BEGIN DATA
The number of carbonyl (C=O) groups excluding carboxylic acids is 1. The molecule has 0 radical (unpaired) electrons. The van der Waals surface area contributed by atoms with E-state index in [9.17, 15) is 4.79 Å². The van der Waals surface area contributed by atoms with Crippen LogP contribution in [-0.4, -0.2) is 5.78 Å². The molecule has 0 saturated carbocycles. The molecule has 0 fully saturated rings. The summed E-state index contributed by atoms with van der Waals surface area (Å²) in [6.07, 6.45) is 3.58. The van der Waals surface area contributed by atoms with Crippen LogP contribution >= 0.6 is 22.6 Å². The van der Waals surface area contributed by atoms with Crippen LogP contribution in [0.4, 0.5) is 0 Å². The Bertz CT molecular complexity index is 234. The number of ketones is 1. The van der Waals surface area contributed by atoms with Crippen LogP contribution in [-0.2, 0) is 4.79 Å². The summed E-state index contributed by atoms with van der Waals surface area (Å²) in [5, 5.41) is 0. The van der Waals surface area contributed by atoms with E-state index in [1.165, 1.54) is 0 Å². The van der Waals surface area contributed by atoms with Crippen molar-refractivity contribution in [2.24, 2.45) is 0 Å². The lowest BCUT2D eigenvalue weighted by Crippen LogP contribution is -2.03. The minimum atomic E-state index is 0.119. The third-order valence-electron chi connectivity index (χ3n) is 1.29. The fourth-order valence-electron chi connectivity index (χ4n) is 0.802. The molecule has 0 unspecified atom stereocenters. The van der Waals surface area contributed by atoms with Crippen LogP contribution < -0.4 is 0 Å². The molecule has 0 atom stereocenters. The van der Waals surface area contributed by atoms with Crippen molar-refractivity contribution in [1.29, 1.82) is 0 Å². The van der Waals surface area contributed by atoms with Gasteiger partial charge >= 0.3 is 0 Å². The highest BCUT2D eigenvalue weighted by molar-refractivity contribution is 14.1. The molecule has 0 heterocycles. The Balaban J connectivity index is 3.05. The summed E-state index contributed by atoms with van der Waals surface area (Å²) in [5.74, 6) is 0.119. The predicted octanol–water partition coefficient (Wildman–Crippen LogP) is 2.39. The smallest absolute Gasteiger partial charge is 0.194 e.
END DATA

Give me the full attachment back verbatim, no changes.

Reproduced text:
The number of carbonyl (C=O) groups excluding carboxylic acids is 1. The molecule has 0 radical (unpaired) electrons. The van der Waals surface area contributed by atoms with E-state index in [9.17, 15) is 4.79 Å². The van der Waals surface area contributed by atoms with Crippen LogP contribution in [-0.4, -0.2) is 5.78 Å². The molecule has 0 saturated carbocycles. The molecule has 0 fully saturated rings. The summed E-state index contributed by atoms with van der Waals surface area (Å²) in [6.07, 6.45) is 3.58. The van der Waals surface area contributed by atoms with Crippen LogP contribution >= 0.6 is 22.6 Å². The van der Waals surface area contributed by atoms with Crippen LogP contribution in [0.4, 0.5) is 0 Å². The Bertz CT molecular complexity index is 234. The number of ketones is 1. The van der Waals surface area contributed by atoms with Crippen LogP contribution in [-0.2, 0) is 4.79 Å². The summed E-state index contributed by atoms with van der Waals surface area (Å²) in [5, 5.41) is 0. The van der Waals surface area contributed by atoms with E-state index in [1.165, 1.54) is 0 Å². The van der Waals surface area contributed by atoms with Crippen molar-refractivity contribution in [2.24, 2.45) is 0 Å². The lowest BCUT2D eigenvalue weighted by Crippen LogP contribution is -2.03. The minimum atomic E-state index is 0.119. The third-order valence-electron chi connectivity index (χ3n) is 1.29. The fourth-order valence-electron chi connectivity index (χ4n) is 0.802. The molecule has 0 unspecified atom stereocenters. The van der Waals surface area contributed by atoms with Crippen LogP contribution < -0.4 is 0 Å². The molecule has 0 atom stereocenters. The van der Waals surface area contributed by atoms with Crippen molar-refractivity contribution in [1.29, 1.82) is 0 Å². The van der Waals surface area contributed by atoms with Gasteiger partial charge >= 0.3 is 0 Å². The highest BCUT2D eigenvalue weighted by molar-refractivity contribution is 14.1. The molecule has 0 heterocycles. The Balaban J connectivity index is 3.05. The summed E-state index contributed by atoms with van der Waals surface area (Å²) in [5.74, 6) is 0.119. The predicted octanol–water partition coefficient (Wildman–Crippen LogP) is 2.39. The smallest absolute Gasteiger partial charge is 0.194 e.